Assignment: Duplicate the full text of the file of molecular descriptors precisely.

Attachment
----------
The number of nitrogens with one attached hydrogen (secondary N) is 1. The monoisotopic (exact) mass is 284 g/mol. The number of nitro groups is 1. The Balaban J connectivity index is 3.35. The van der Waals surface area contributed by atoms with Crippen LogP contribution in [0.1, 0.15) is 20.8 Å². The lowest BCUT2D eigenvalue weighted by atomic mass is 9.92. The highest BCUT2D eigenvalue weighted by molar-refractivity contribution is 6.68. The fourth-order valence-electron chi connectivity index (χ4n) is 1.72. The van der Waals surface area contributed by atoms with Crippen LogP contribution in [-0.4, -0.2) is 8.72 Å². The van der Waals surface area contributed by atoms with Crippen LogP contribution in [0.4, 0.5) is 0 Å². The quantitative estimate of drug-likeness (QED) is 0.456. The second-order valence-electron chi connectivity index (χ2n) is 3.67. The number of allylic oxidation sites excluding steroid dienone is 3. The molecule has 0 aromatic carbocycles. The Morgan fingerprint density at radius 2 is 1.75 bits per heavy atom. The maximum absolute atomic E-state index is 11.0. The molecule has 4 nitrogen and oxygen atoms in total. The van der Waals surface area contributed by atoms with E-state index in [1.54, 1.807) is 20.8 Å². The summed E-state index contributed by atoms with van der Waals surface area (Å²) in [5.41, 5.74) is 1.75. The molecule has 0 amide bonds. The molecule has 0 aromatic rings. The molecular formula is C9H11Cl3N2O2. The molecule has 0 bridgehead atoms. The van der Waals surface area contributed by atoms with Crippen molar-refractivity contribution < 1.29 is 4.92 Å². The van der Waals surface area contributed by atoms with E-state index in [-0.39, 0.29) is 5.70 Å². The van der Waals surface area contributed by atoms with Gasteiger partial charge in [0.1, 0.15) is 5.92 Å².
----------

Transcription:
The number of nitrogens with one attached hydrogen (secondary N) is 1. The monoisotopic (exact) mass is 284 g/mol. The number of nitro groups is 1. The Balaban J connectivity index is 3.35. The van der Waals surface area contributed by atoms with Crippen LogP contribution in [0.1, 0.15) is 20.8 Å². The lowest BCUT2D eigenvalue weighted by atomic mass is 9.92. The highest BCUT2D eigenvalue weighted by molar-refractivity contribution is 6.68. The fourth-order valence-electron chi connectivity index (χ4n) is 1.72. The van der Waals surface area contributed by atoms with Crippen LogP contribution in [-0.4, -0.2) is 8.72 Å². The van der Waals surface area contributed by atoms with Crippen LogP contribution in [0.4, 0.5) is 0 Å². The quantitative estimate of drug-likeness (QED) is 0.456. The second-order valence-electron chi connectivity index (χ2n) is 3.67. The number of allylic oxidation sites excluding steroid dienone is 3. The molecule has 0 aromatic carbocycles. The Morgan fingerprint density at radius 2 is 1.75 bits per heavy atom. The maximum absolute atomic E-state index is 11.0. The molecule has 4 nitrogen and oxygen atoms in total. The van der Waals surface area contributed by atoms with E-state index in [1.54, 1.807) is 20.8 Å². The summed E-state index contributed by atoms with van der Waals surface area (Å²) in [5.41, 5.74) is 1.75. The molecule has 0 amide bonds. The molecule has 0 aromatic rings. The molecular formula is C9H11Cl3N2O2. The molecule has 0 bridgehead atoms. The van der Waals surface area contributed by atoms with Crippen molar-refractivity contribution < 1.29 is 4.92 Å². The van der Waals surface area contributed by atoms with E-state index in [-0.39, 0.29) is 5.70 Å². The van der Waals surface area contributed by atoms with Gasteiger partial charge in [0.1, 0.15) is 5.92 Å².